Text messaging has become an increasingly important tool to communicate and connect with patients.
Whether it is to provide a GP’s endorsement or to remind people of an upcoming appointment, texts are a versatile and low-cost way of helping people to navigate screening.
Text messages have also been shown to help break down barriers – in some circumstances they have helped increase screening attendance rates by as much as 5%.
Challenges for screening
Screening, however, can present unique challenges when it comes to text messages.
Unlike outpatient or GP appointments, where a patient may be expecting to be contacted, people may not necessarily have had any experience with screening services sending them messages.
In addition, programmes must send messages to thousands of people, each with differing communication, health, and accessibility needs.
Making these messages universally acceptable and non-coercive is crucial, but can be difficult.
Establishing the principles
In September 2020 PHE published its national guidance, Screening text message principles, to help support screening services.
This work used the available evidence to provide initial recommendations on how screening services could implement text messaging. The original principles focused on 5 main areas: content, timing, security and governance, evaluation and delivery.
Taking things forward
However, mobile technology and messaging continues to evolve. Therefore, the Institute of Global Health Innovation at Imperial College London and Public Health England (PHE) Screening looked to:
- validate some of these initial recommendations about screening text messages
- broaden their scope to set directions for the future
There were a lot of things to consider when we embarked upon the next stage of research into text messaging in screening. For example, the fact that each local screening service will have its own needs and specifications.
To address this in the latest study, we used a modified Delphi design – which is where is where you recruit experts and get them to repeatedly vote on things until you reach consensus.
Despite the COVID-19 pandemic, we managed to recruit more than 30 experts with a broad range of experience in different programmes from across England. We presented experts with open-ended prompts to gain a better understanding of the issues involved in messaging in screening.
We also invited a large public group to give us their opinions online on various messaging topics.
Updating the 5 principles
Using the results from both information gathering rounds, as well as the evidence synthesis, we then developed potential recommendations for screening text messaging – expanding on the original principles.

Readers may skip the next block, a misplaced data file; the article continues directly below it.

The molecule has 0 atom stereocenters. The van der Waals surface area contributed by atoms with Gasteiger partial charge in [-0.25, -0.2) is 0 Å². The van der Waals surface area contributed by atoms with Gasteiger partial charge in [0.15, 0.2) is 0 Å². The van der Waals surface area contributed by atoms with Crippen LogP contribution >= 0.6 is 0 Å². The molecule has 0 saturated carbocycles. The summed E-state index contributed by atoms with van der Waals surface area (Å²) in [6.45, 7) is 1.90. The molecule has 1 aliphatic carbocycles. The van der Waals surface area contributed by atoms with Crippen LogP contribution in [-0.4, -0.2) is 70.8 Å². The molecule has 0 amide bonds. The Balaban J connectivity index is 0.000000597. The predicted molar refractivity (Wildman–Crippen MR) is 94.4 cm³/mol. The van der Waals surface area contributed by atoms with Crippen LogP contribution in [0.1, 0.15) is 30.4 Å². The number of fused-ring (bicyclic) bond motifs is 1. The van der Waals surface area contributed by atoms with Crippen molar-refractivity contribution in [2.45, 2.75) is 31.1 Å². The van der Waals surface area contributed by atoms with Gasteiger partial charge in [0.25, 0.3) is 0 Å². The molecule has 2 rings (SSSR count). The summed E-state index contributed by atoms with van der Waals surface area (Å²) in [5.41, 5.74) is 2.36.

More than 100 potential recommendations were presented to the experts, and they were asked to vote on how important an item was to screening services and how feasible it would be to introduce the recommendation.
This process was repeated over 2 cycles with previous anonymous expert ratings, public comments, and the guidance of specialist departments (for example, the National Cyber Security Centre), to see how the voting changed.
Despite busy schedules and tackling the pandemic, we were amazed and grateful to find all of those recruited responded.
The findings were then discussed in a structured meeting, so that experts had a further opportunity to raise any potential issues they foresaw.
From our work we have managed to put together a list of core recommendations on screening text messaging that experts and the public feel are important and feasible to follow.
We have also managed to find areas that are considered important, but not yet easily implemented into screening mobile messaging. As technology and capabilities evolve, these desired areas maybe potentially of use, and could be further explored in the future.
Publication and next steps
We are now looking to make our findings widely available to all stakeholders and are working with PHE colleagues to update the current text messaging principles on the GOV.UK website. We will also be publishing our work in an academic journal.
The next steps for this project would be to see how these core and desired items differ across healthcare systems internationally. This will help us compare and learn from international experiences.